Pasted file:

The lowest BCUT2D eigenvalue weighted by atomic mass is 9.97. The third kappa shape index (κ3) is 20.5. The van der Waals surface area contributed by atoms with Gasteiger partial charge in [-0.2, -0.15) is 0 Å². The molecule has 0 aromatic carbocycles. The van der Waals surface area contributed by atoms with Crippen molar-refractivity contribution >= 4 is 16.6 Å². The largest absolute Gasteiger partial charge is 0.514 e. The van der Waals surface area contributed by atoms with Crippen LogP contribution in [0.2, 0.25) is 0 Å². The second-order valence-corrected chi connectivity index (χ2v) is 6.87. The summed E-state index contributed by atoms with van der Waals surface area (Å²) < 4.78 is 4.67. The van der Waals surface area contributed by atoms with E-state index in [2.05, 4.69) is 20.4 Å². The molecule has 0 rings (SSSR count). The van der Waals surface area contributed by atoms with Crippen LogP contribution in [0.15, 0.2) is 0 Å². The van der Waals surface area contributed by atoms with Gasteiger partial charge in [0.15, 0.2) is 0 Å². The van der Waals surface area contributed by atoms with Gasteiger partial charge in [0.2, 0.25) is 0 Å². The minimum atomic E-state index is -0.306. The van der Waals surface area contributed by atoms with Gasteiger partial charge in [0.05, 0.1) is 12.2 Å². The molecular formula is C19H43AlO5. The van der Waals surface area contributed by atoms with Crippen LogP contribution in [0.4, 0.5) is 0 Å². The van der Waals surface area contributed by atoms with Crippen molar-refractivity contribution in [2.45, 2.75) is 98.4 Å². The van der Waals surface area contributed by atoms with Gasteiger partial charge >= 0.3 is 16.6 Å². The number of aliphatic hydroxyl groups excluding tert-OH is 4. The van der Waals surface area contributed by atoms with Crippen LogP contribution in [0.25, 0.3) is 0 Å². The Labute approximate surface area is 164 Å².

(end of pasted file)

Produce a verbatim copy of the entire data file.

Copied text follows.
The lowest BCUT2D eigenvalue weighted by atomic mass is 9.97. The third kappa shape index (κ3) is 20.5. The van der Waals surface area contributed by atoms with Gasteiger partial charge in [-0.2, -0.15) is 0 Å². The molecule has 0 aromatic carbocycles. The van der Waals surface area contributed by atoms with Crippen molar-refractivity contribution >= 4 is 16.6 Å². The largest absolute Gasteiger partial charge is 0.514 e. The van der Waals surface area contributed by atoms with Crippen LogP contribution in [0.2, 0.25) is 0 Å². The second-order valence-corrected chi connectivity index (χ2v) is 6.87. The summed E-state index contributed by atoms with van der Waals surface area (Å²) < 4.78 is 4.67. The van der Waals surface area contributed by atoms with E-state index in [2.05, 4.69) is 20.4 Å². The molecule has 0 rings (SSSR count). The van der Waals surface area contributed by atoms with Crippen LogP contribution in [0.15, 0.2) is 0 Å². The van der Waals surface area contributed by atoms with Gasteiger partial charge in [0.15, 0.2) is 0 Å². The van der Waals surface area contributed by atoms with Gasteiger partial charge in [0.2, 0.25) is 0 Å². The minimum atomic E-state index is -0.306. The van der Waals surface area contributed by atoms with Gasteiger partial charge in [0.05, 0.1) is 12.2 Å². The molecular formula is C19H43AlO5. The van der Waals surface area contributed by atoms with Crippen LogP contribution in [0.4, 0.5) is 0 Å². The van der Waals surface area contributed by atoms with Crippen molar-refractivity contribution in [2.45, 2.75) is 98.4 Å². The van der Waals surface area contributed by atoms with Gasteiger partial charge >= 0.3 is 16.6 Å². The number of aliphatic hydroxyl groups excluding tert-OH is 4. The van der Waals surface area contributed by atoms with Crippen LogP contribution in [0.25, 0.3) is 0 Å². The Labute approximate surface area is 164 Å².